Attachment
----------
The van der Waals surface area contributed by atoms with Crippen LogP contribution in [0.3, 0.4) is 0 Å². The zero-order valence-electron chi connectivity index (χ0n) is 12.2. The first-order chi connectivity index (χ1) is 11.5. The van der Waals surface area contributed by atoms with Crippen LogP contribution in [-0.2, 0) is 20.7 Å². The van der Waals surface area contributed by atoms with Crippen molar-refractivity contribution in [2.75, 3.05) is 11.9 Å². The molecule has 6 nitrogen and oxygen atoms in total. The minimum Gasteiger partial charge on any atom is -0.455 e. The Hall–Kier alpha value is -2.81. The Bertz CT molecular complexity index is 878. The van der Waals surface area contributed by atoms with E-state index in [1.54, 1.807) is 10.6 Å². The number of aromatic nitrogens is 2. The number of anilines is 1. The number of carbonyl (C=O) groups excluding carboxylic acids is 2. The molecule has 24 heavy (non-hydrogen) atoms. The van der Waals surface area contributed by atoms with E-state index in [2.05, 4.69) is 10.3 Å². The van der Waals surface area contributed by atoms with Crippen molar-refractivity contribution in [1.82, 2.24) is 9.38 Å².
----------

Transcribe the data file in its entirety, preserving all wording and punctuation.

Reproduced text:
The van der Waals surface area contributed by atoms with Crippen LogP contribution in [0.3, 0.4) is 0 Å². The zero-order valence-electron chi connectivity index (χ0n) is 12.2. The first-order chi connectivity index (χ1) is 11.5. The van der Waals surface area contributed by atoms with Crippen LogP contribution in [-0.2, 0) is 20.7 Å². The van der Waals surface area contributed by atoms with Crippen molar-refractivity contribution in [2.75, 3.05) is 11.9 Å². The molecule has 6 nitrogen and oxygen atoms in total. The minimum Gasteiger partial charge on any atom is -0.455 e. The Hall–Kier alpha value is -2.81. The Bertz CT molecular complexity index is 878. The van der Waals surface area contributed by atoms with E-state index in [1.54, 1.807) is 10.6 Å². The number of aromatic nitrogens is 2. The number of anilines is 1. The number of carbonyl (C=O) groups excluding carboxylic acids is 2. The molecule has 24 heavy (non-hydrogen) atoms. The van der Waals surface area contributed by atoms with E-state index in [2.05, 4.69) is 10.3 Å². The van der Waals surface area contributed by atoms with Crippen molar-refractivity contribution in [1.82, 2.24) is 9.38 Å².